It’s difficult to put a price on cynicism in this day and age, but allow me to make a suggestion: $13,900. Four years ago, the newly-introduced Porsche Cayman 3.4S retailed for $58,900. The mechanically similar Boxster 2.7 was $45K flat. That nearly fourteen-grand price difference would have purchased a well-equipped Hyundai Elantra, but at Porsche it got the Cayman buyer a hardtop, which costs less to manufacture than the Boxster’s soft top, and a bored-out engine, which costs exactly the same to make as the small-bore variant.
Although Porsche did condescend to sweeten the crocodile pot with a few extras, such as larger brakes and a more aggressive wheelset, it’s still difficult to not consider the Cayman as the most cynical marketing exercise in history. Of course, Porsche is a company that keeps resetting the bar for cynical exploitation of its overly devoted customers. This mid-engined two-seater is simply another profit-laden reassembly of Stuttgart’s depressingly low-quality watercooled LEGO set, sold for twice what a comparable Japanese or American car would cost.
These are the thoughts that fill my mind as I open the door to PRI’s mildly tuned Cayman S. I’ve just gotten out of their Z4M, a fabulous but flawed roadster that oozes style and enthusiasm from every pore. The Porsche, by contrast, is a boring grey pod with a clattery-sounding frameless door. The old aircooled 911s used to “ting” when the doors closed. It was a solid reminder of the way Porsches used to be built. No longer. The interior is bland, cost-cut, uninteresting. Cynical. Cheap. And then it’s time to drive.
While the Z4 driver sits over the rear axle, looking down the long bonnet in a seating position older than the MG TC, the Cayman’s pilot is cab-forward, with just a mild suggestion of headlamp tunnel visible through the chop-top windshield. It’s not an inspiring view, but it offers uncompromised vision for the driver. Stuff like that matters when you’re pedaling three hundred horsepower down fast roads.
Those ponies, incidentally, are delivered in rather begrudging fashion. There’s nothing even remotely special about the Cayman’s engine. If you want a sensual, exciting Porsche motor, write a check and buy a GT3. The “regular” cars are toneless at low revs and offer just a smidgen of aural excitement as the center-mounted tach passes the italicized “6”. It isn’t a droning Japanese four or hopelessly tacky V-6, but it’s very far from the characterful monster that used to live behind the rear axle of Nine Elevens.
At seventy miles per hour, the BMW has it all over the Porsche. Law-abiding citizens, or the seven-tenths trackday crowd, should feel no regret over purchasing a Z4 over a Cayman, particularly given the solid economic incentives for doing so. In a straight line, the Porsche inevitably slips backwards, and the balky cable shifter doesn’t help matters. It wouldn’t have cost a dime more to make this car a 405-horsepower 3.8, and I find myself repeatedly cursing the name of the now-disgraced Dr. Wendelin Wiedeking as we climb the mountainous roads around upstate New York.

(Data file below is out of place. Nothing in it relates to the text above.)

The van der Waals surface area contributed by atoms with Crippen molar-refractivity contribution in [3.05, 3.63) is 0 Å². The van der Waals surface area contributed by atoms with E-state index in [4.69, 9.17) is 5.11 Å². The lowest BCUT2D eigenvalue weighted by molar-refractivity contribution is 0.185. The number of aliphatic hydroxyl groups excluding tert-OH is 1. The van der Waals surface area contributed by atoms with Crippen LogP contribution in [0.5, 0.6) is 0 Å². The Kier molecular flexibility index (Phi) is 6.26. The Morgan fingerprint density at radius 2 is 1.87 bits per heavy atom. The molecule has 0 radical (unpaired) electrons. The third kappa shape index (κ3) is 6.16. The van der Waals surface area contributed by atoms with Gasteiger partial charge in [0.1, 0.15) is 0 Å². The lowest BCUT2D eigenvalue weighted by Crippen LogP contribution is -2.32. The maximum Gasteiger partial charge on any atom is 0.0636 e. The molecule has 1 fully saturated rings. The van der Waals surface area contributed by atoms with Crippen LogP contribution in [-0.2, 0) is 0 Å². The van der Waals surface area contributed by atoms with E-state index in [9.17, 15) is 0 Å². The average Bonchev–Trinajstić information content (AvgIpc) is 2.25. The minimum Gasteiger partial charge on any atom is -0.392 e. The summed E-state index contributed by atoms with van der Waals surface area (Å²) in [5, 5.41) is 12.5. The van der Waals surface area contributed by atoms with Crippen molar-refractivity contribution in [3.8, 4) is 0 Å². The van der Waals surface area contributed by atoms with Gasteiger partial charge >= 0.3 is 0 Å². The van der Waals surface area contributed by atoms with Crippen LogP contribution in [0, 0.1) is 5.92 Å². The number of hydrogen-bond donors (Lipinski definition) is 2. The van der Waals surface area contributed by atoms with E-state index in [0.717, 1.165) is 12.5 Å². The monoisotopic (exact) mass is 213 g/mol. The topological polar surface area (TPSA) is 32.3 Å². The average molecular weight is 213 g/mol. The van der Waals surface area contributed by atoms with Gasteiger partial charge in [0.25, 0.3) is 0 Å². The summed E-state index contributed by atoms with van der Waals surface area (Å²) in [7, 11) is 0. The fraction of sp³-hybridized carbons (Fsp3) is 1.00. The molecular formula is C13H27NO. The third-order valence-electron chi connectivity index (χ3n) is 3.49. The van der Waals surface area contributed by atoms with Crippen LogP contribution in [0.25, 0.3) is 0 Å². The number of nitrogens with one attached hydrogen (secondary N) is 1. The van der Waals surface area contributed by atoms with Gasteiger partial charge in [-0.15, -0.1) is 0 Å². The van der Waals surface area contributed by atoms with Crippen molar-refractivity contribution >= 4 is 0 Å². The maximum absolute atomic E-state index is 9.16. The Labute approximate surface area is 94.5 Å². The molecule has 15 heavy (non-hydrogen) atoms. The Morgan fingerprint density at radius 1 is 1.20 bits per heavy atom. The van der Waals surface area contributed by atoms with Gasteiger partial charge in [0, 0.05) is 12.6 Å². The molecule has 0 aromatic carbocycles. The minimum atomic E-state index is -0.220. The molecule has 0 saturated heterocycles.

Before I know it, though, the roads start becoming a bit… challenging. Wide sweepers tighten without warning as the short-scale speedometer hovers past the one-half mark. The Z4 is falling out of its element, but the Cayman just keeps getting better. It could use more front tire — every current production Porsche is shipped with a ridiculous amount of “stagger” between the front and rear tread — but the available grip can be accessed right up to the limit. In the midcorner, with the PSM babysitter disconnected, there is a reliable, predictable slide from the tail. I’m adding power at the apex while the BMW is still fidgeting and fussing for grip.
As the miles stretch on, the Cayman maintains a firm brake pedal. Porsche may cut costs everywhere they can, but they have never cut costs when it comes to stopping the car. I’m braking later and later, trusting the car more, and now the Bimmer ahead of me is a fly to be swatted away at my convenience. I can’t do it under power, but at any racetrack I’d show the nose at the next corner and make it stick. The steering is preternaturally good despite power assistance, revealing every line in the pavement but absorbing the worst of the bumps and vibrations before they reach the steering wheel.
As fate would have it, a month after driving PRI’s car I had a chance to drive a nearly identical example at Summit Point’s Main course. In a group filled with M3s, STis, and Evolutions, the Cayman was a subtle superstar, gaining ground in every turn and in every braking zone, never falling too far back, eventually bringing us to the front of the session. A Z4M might have accomplished the same thing, but it would have been a struggle. Like it or not, the Cayman is a truly great car. It isn’t “worth the money” by any scale I can devise, but I’d write a check for one and never think twice.